England

West Midlands: Three things you wanted to know

  • 17 February 2017
  • From the section England
Media captionAsk us your questions about where you live

People have been using Your Questions to ask us what they want to know about the West Midlands.

You wanted to know how a Staffordshire playing field got its unusual nickname.

You also asked about Coventry's role in the English Civil War and the fate of the Hereford Bull, a Ledbury restaurant.

Here is how we got on with answering your questions this week.


Why is The Wammy in Knutton, Newcastle-under-Lyme, Staffordshire, called The Wammy?

The Wammy is a neighbourhood park on the edge of the town and is managed by Newcastle-under-Lyme Borough Council.

The authority said it did not know how it got the name. It is also a mystery to local historian Mervyn Edwards.

Image copyright Google
Image caption There are several theories as to how The Wammy got its nickname

He told us there were several theories, including the suggestion it was named after a stream or brook.

Mervyn thinks it may come from the old English word "wamble" which, according to the Oxford English Dictionary, means "to roll about in walking, to go with an unsteady gait".

If you think you know the truth, get in touch using the form below.


What was Coventry's role in the English Civil War?

During the English Civil War, according to the city's Family History Society, several hundred royalist prisoners, taken at Cannock Chase, were confined in the crypt of the Bablake church -now St John the Baptist - in 1647.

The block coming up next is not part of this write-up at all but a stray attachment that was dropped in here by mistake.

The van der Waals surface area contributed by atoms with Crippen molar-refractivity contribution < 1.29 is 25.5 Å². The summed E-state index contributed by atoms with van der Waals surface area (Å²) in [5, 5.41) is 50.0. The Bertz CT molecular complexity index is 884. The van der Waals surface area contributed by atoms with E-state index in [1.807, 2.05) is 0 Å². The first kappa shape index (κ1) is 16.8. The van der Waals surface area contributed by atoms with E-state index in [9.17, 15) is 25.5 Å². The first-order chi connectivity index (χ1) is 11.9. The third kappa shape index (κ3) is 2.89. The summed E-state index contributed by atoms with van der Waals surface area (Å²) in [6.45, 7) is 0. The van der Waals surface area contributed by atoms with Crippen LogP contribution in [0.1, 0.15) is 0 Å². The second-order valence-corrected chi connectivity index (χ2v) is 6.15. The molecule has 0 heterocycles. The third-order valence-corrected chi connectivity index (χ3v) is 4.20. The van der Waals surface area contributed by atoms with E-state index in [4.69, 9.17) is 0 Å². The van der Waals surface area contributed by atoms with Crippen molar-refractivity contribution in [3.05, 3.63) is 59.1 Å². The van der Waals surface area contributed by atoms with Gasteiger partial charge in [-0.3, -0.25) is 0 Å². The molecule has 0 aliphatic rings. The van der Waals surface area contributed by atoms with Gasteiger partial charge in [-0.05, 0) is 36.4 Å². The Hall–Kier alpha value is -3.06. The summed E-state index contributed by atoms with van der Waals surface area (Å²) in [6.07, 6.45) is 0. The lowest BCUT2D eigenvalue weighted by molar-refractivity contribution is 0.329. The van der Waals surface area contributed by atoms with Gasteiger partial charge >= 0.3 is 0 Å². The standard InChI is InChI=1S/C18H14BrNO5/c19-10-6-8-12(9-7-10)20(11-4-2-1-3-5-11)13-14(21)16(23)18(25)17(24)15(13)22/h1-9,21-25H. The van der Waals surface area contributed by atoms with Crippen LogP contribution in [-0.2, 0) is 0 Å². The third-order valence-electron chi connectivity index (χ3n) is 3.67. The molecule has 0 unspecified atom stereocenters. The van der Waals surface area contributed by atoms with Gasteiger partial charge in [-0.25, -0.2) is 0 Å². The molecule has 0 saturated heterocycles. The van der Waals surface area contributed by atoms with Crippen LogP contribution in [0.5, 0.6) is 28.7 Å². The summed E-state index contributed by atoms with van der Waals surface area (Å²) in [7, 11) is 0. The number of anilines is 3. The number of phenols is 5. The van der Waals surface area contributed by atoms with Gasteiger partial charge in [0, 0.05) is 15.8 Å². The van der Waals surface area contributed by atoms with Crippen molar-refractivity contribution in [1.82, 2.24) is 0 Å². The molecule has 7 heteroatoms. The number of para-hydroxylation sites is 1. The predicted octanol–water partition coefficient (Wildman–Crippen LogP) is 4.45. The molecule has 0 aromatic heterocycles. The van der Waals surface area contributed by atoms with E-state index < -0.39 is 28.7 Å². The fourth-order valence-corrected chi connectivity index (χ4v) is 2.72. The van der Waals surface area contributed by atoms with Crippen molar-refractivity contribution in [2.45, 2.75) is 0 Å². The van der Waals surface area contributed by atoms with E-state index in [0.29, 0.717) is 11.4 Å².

Image caption Prisoners of war were 'sent to Coventry'

There's a theory that the saying 'Sent to Coventry' originates from the time when Parliamentarian supporters would take Royalist prisoners of war to the city, where they would be shunned by its inhabitants.

When Charles II became king, one of the first things he did was to have the city's walls knocked down in retaliation for parliamentary support.


What happened to the Hereford Bull in Ledbury?

Image copyright Old Ledbury
Image caption High Street Ledbury in 1909

The Hereford Bull was a steak bar at 7 High Street during the 1960s and 1970s, according to history website Old Ledbury.

The website said it was run by Hungarian refugee Guyla 'George' Simon who "carved a reputation as one of Herefordshire's best steak chefs".

Today it is a pub and restaurant called The Retreat.

But records that go back to 1876 show the site has also been occupied by a tailor, a fishmonger, a wine and spirit merchant plus many pubs.

Image copyright Old Ledbury
Image caption No 7 High Street Ledbury in the 1970s and 2016

Have you got a question about the West Midlands?

Is there something you have seen or heard that you would like us to investigate?

It could be a burning issue or something you have always wondered about the area or its people.

Use the tool below to send us your questions.

We could be in touch and your question could make the news.


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